During this holiday-oriented week I wanted to write a quick blog post regarding three things that are relevant at this time. First of all the NMLS licensing takes effect January 1, 2011 and loan officers who aren't working for a national bank and haven't passed the NMLS test and completed the licensing process can not originate loans or get paid on loans. Florida estimates that only 10,000 of their currently-licensed 40,000 loan officers will remain in the business. Nationally, the experts predict an attrition rate of 50 - 75%. There are rumors swirling that the test for the NMLS may be made even harder because too many people are passing it even though about 2/3rds of the people who take it fail it the first time. I am writing this because if you are a Realtor and your loan officer hasn't passed the NMLS test and won't be licensed to do business as of the first of the year, you may want to look for alternative options for your clients.
The second thing that is supposed to take place January 1, 2011 is the HERS report for every real estate transaction. Similar to the MPG ratings posted on cars, each home sold after January 1, 2011 will need a Home Energy Rating System report according to a Las Vegas source. Regardless of the outcome of the report, nothing will be required to be done but it will provide the buyer with information regarding the home's energy efficiency.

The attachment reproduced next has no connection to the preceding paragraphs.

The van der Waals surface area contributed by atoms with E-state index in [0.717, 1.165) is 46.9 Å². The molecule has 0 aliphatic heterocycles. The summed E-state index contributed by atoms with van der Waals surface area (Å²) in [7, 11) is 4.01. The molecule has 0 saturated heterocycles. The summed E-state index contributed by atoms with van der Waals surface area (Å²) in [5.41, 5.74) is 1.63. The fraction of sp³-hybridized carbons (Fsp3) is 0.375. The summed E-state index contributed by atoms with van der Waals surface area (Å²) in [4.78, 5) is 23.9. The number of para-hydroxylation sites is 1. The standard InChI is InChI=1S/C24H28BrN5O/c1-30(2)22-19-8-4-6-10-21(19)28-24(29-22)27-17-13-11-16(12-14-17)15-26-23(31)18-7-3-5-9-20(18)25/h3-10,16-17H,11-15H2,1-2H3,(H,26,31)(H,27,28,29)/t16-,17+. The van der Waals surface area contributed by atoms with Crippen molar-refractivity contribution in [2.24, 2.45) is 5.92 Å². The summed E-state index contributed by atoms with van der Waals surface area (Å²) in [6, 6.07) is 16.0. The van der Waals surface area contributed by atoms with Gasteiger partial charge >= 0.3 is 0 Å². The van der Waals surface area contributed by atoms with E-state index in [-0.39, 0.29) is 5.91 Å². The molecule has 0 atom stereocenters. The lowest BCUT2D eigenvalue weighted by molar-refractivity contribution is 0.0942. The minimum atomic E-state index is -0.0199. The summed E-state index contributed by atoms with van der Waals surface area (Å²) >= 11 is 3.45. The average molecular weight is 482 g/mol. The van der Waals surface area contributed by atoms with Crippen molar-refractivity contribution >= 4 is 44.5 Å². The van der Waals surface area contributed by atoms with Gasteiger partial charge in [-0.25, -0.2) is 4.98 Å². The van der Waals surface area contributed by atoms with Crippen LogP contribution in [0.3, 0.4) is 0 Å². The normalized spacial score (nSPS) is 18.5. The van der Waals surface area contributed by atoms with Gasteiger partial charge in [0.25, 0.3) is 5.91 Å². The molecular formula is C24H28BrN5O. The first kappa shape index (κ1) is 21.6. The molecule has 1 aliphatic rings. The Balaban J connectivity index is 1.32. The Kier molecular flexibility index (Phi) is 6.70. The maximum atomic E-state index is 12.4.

Finally, the mortgage bond market's benchmark FNMA 4.0 has been testing the resistence level at 98.91 for the last six days. Bond prices are down 45 BPS as I write this post heading away from the resistence (meaning rates are going up). If the price could break through this resistence leve the next resistence level is at 100.81 so we may see some nice movement in our favor. Conversely, the more times that resistence gets tested and doesn't get breached, the stronger it becomes and the more likely rates are to continue their upward trend. The easy money policy of the Fed does not bode well for rates in the near term nore does the plethora of reports which have said that the economy will be much better than expected in 2011. Of course that may be a bunch of hype; some people on the hill are saying that we are likely to see a much worse economy in 2011 for a number of reasons and where rates go will depend on what actually happens. Truth be told, we'd all be better off with higher rates which usually means a stronger economy and jobs - I'll take 6.XXX% or more any day if it means abundant jobs and a strong economy - which it usually does.
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